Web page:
# Air-Flow Simulation of a Savonius Rotor

Submitted by Dorfner_C on February 6, 2014 - 09:48

Hello everybody,

I have designed a Savonius Vertical Axis Wind Turbine on a CAD programm. Now I want to test it on CAEDIUM to simulate the airflow, the pressure, the forces and the moments. I have defined an flow-volume and a inlet/outlet, the surfaces are walls etc. The simulation of the airflow and the pressure works very well, but I have problems with the forces and the moments. The results are far away of which is possible. Also I want to know if there is any possibility to simulate that the Savonius Rotor rotates because of the airflow. Are there any compareable examples?

I am grateful for any little help,

Thanks

## Is your simulation converged?

I'll assume that you have an objective measure of convergence through a residual monitor and a force monitor, as demonstrated in the tutorial "Flow Over a Double-Sided Membrane". If this is not the case then you need to create the monitors and re-run the simulation to get an idea of convergence.

If the forces are not realistic then most likely there are areas where the velocity is not realistic either. Apply

Vector Fields->U(velocity) on theResultsTool Palette as aColor Maponto the flow volume (iso-surfaces) to identify where the problem is located - it might reveal an issue with the geometry or the mesh.Do you have adequate resolution of the blades, especially the curved surfaces? If not try applying the Accuracy tool on the

PhysicsTool Palette to those faces.The moments (torque) calculated in Caedium assume the center of rotation is at the origin.

Before considering a rotating case I suggest you determine the cause of the problem in your stationary case.

To consider an idealized rotating case you can use a multi-volume flow domain with a Moving Reference Frame (MRF) similar to the approach in the tutorial "Rotating Paddle using Moving Reference Frame".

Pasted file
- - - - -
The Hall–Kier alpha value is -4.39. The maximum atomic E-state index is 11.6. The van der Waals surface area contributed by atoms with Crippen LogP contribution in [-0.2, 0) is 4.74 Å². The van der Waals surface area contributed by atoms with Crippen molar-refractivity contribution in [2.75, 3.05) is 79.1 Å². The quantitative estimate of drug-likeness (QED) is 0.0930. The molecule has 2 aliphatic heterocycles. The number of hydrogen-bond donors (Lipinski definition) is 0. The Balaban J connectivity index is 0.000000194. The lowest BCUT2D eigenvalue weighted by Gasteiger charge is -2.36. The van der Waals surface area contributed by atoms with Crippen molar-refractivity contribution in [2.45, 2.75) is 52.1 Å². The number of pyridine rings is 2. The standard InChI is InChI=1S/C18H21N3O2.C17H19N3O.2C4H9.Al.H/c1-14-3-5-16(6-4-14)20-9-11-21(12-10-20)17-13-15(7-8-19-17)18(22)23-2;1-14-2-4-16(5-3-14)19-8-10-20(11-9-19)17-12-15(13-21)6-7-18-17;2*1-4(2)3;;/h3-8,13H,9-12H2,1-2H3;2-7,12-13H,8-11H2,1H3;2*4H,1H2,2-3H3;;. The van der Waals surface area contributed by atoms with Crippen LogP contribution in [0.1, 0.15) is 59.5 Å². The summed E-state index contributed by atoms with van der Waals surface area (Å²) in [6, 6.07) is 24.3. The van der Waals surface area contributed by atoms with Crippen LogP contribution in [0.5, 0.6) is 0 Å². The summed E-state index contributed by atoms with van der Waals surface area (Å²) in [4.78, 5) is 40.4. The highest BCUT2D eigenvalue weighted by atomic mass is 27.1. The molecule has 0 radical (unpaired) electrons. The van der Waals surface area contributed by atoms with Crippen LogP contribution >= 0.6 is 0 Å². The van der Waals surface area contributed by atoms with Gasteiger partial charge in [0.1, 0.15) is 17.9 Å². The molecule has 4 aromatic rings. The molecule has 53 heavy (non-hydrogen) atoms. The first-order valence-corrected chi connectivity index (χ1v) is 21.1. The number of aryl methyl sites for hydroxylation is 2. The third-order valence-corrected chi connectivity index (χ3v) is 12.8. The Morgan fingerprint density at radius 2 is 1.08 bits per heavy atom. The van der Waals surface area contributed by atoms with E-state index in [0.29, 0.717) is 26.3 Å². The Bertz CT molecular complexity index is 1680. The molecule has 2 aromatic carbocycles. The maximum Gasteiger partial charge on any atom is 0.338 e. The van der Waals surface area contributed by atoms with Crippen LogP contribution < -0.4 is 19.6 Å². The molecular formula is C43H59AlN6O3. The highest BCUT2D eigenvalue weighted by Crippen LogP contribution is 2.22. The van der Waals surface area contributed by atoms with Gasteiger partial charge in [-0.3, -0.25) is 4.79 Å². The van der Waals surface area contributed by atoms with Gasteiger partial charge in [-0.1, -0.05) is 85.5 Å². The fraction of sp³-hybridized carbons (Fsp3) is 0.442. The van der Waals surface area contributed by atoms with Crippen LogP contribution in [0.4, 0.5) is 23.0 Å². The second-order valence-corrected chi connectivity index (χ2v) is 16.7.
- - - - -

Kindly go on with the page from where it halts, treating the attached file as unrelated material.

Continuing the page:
## Hello, Thank you for your

Hello,

Thank you for your quick answer. Now I try to increase the accuracy of the curved surfaces. Is the origin of an imported step-file the same as the Caedium origin for the moment calculation? How can I change the axis system for the moment calculation?

Thanks

## Transform your geometry to the origin

Yes, Caedium preserves the location of geometry in an imported file.

The easiest way to change the axis system is to translate your geometry to the origin. Otherwise you will have to create a new results using

New->Result, moment = F x (XYZ - newOrigin), where:For more on new result creation see "Fluid Flow Around a Sphere: Theory Comparison".

It's best practice to always create geometry at the origin in your CAD system and in Caedium to maintain accuracy.

## dynamic simulation

Hello everyone,

I simulated my savonius rotor in a stationary case. Now I want to calculate the moments on my three blades in a dynamic case, but I don´t know how to start. The example of the rotating paddle with the moving reference frame isn´t very helpful. My savonius rotor has three blades moved by 120 degress in a circle. I want to rotate the blades by a constant angluar velocity and a constant wind speed and then calculate the moment on the blades.

Thank you for any reply

## Multi-volume flow domain

To perform a Moving Reference Frame (MRF) simulation you have to create a 2 volume flow domain. One volume, in your case a cylinder, must enclose the rotating components and will be designated the MRF. The other volume, a much larger cylinder, needs to enclose the first and must geometrically and topologically match the boundaries on the first embedded volume. For the matching internal boundaries use the

Faces->Connecttool on theGeometryTool Palette to connect the 2 volumes. This then requires a multi-volume simulation as described in the rotating paddle tutorial, in terms of Substance assignment to a volume group and boundary condition assignment. Note you apply theConditions->Angular Velocitytool on thePhysicsTool Palette to the MRF volume.The MRF simulates an instant in time for the position of the blades. Imagine spinning the turbine and being able to measure the forces at a certain blade orientation. If you want to get the moment variation for a full cycle then you will need to run a series of simulations where you incrementally vary the onset (free stream) air velocity through 360 degrees - hence the need for an outer cylinder as in the tutorial "Flow Over a Double-Sided Membrane".

Keep in mind that MRF is a lower order approximation to the actual air flow around rotating blades compared to a full moving mesh simulation.